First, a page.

Ďn܂ȁH

592 F񁗉p׋F2006/07/23() 12:26:03
AJ[Ԉ
~>>595
Z>>585

593 FZNF2006/07/25() 01:53:48
ǂȂElAwPowwow English courseUxLesson6wUNDER THE ATOMIC CLOUDx̑SĂ̘a󂨊肢łȂł傤H

594 FP@|肢܂BF2006/07/25() 14:47:52
mr,grant is very excited about the house
max,s mother said.
he wants to take one more look before making an offer.
he doesn,t mind that the place is haunted ?Nina asked.
Nonsense,max,s mother said as she was driving the car.
Who told you it,s haunted?
Roy,Max answered. He lives there and says the ghost won,t sell
the mansion.
Max,s mother frowned .Of course Roy says it,s haunted.
When Arnold moved out, Roy and his parents became housekeepers.
They don,t do much housekeeping,but they live there rent-free.
They don,t want to leave the house.

595 F2@|肢܂BF2006/07/25() 14:55:24
As they pulled up to the front, they saw Mr.Grant,a nervous-looking man,
Don,t say anytheing about Roy,s ghost, MaX,s mother said.
Mr.Grant shook hands with Max and Nina. They were all just
about to go inside when a pick-up truck came with a squealing
sound.When it came to a halt,its front tires were on top of a
garden hose.
Roy,s father ,Amos Jordan, hopped out of the truck.
Well, I see you,re back for another look, he said to
George Grant. Hope you got lots of money to fix it up.
And with a nasty laugh, he entered the house.

596 F3@|肢܂BF2006/07/25() 15:03:22
It took the group fifteen minutes to tour all the downstairs rooms.
Most of them were unused,and they saw a lot of cobwebs all around.
They climbed to the top of the staircase and were just starting
down a hallway.Then Mr.Grant screamed.He saw the ghost at the
end of the shadowy hall.It was glowing from the light of a candle
in its hand.Seconds later,the candle blew out and the ghost
I,m sorry, I can,t buy a haunted house.George Grant was shaking.
It isn,t haunted, Max,s mother said.It was one of the Jordan people.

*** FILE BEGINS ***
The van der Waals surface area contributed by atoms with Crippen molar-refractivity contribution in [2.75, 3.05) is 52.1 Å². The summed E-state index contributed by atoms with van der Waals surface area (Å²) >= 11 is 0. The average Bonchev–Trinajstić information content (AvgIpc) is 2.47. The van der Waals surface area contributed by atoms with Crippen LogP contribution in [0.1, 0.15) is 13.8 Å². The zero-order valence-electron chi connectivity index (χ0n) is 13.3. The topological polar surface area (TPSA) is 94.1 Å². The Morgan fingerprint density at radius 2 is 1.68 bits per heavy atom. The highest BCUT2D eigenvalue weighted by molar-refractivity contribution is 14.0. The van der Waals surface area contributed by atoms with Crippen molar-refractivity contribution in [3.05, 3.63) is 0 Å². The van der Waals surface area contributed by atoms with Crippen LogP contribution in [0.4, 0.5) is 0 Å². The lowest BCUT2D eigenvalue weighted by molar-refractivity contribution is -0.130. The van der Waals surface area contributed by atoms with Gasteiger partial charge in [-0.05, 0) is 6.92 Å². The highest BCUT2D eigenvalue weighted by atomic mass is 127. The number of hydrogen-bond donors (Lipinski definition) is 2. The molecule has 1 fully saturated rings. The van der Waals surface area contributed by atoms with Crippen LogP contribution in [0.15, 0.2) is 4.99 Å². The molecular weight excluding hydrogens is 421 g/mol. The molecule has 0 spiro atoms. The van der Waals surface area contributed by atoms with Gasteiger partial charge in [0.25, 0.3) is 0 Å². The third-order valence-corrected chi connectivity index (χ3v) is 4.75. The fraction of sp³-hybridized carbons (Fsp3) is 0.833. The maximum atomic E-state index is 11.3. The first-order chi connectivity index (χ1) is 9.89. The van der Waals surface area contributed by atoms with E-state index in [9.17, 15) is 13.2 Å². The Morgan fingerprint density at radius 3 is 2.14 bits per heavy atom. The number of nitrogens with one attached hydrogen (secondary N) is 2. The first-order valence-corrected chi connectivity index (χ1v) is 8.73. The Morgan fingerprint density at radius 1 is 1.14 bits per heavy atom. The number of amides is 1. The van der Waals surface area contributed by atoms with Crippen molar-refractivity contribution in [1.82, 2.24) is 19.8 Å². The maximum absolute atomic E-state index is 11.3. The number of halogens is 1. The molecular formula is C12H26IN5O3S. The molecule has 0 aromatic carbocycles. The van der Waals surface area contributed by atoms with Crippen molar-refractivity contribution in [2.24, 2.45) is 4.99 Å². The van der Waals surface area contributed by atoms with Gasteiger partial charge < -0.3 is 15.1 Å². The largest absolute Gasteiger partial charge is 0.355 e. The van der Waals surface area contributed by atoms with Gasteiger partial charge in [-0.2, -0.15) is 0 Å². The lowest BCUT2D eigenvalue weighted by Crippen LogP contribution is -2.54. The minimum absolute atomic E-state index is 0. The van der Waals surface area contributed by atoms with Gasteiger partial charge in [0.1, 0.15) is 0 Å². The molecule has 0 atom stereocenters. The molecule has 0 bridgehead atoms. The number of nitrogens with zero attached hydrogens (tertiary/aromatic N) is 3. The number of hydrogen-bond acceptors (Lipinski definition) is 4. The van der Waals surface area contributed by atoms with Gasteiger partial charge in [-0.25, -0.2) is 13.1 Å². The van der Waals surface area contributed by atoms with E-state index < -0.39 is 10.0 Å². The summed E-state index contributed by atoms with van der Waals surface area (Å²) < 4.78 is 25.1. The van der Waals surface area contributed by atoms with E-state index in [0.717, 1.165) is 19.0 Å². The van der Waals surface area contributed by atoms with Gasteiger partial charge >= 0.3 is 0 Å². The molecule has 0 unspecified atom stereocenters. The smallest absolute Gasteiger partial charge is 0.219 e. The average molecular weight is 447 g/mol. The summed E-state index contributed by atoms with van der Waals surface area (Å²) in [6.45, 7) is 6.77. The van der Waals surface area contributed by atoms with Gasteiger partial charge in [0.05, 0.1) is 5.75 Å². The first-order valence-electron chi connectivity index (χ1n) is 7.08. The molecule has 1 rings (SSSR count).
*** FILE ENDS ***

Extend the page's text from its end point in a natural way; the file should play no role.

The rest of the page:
They,re trying to scare you.

597 F4@|肢܂BF2006/07/25() 15:13:19
Amos Jordan and his family were now at the main hallway.I see
you,ve met the ghost.Amos laughed.And don,think it was me.
I was downstairs with my train set.That seemed belibvable.
As they were touring the main floor, theyheard the train whistle.
Nina told Roy about the ghost and asked him.Where have you been
for the past few minutes?
I was watering the garden, Go out and see.The plants are wet.
Roy,s mother, Fanny Jordan, also had an alibi.
I was preparing dinner in the kitchen.Come and check it out.
I know you don,t want to believe it, Mr.Grant,but this house
is haunted.
Max pulled Nina aside and whispered in her ear.
One of them is lying.
I know ,Nina agreed. But which one?

Can you solve the case?

598 F|肢܂BF2006/07/25() 15:14:17
594-597ǂȂ낵˂܂
{ɂ肢܂B

599 F|肢܂BF2006/07/25() 15:46:42
take one more look@@񌩂
make an offer \݂
frowned ܂Ђ߂
rent-free@Ȃ
pull up ԂƂ߂
the front
nervous-looking _o
shake hands with @ƈ肷
a pick-up truck ^gbN
come to a halt Ԃ
for another look 񌩂邽߂
nasty
it took the group fifteen minutes to@̸ٰ߂EÊ15
downstairs K
cobwebs@̑
hallway L

600 F|肢܂BF2006/07/25() 15:51:08
glow@
blow out@(ȂǂŁj
vanish@
train set̗
the main floor@K(rO[_CjO[Ȃǂj
check out@𒲂ׂ
pull aside킫Ɋ񂹂
whisper@₭

601 F|肢܂BF2006/07/25() 15:51:53
599@UOO@͓ʂȒPłB

602 F񁗉p׋F2006/07/25() 17:04:55
A|XgtB̓R}AR[eV}[NȂ
ǂn̕łǂbƂĂÂ炢EEE

603 F񁗉p׋F2006/07/25() 18:26:19
݂܂EEB

604 F񁗉p׋F2006/07/25() 19:24:20
pꁨ{̃X

605 F񁗉p׋F2006/07/25() 19:34:44
>593
Powwow͂̃Xł܂mĂȂ񂶂ȂH
ɉPowwow͌ƂȂ󂵂悤ȂB
fɒ߂邩̖󂵂Ăzô҂񂾂ȁB

606 F񁗉p׋F2006/07/25() 23:04:50
>>594
uOg͉Ƃ̂ƂłƂĂĂvƃ}bNX͌̕A
u̐l͐\oOɂxƂĂ̂v
u̐ĺAɗH삪oĂ\Ȃ́Hvƃj[iB
uoJȂƂvƃ}bNX͉̕^]Ȃ猾B
uNH삪oĂȂɌ́v
uCvƃ}bNX͓BuC͂̉ƂɏZłāA
H삪Ƃ𔄂낤ƂȂ񂾂ČĂv
}bNX͂̕܂Ђ߂Bu񃍃C͗H쉮~ČB
A[mhzACƂ̗eǗlɂȂ́B
̐l͊ǗȂė]肵ȂǁA
ƒȂŏZł̂́BƂoƂ͎v͂Ȃv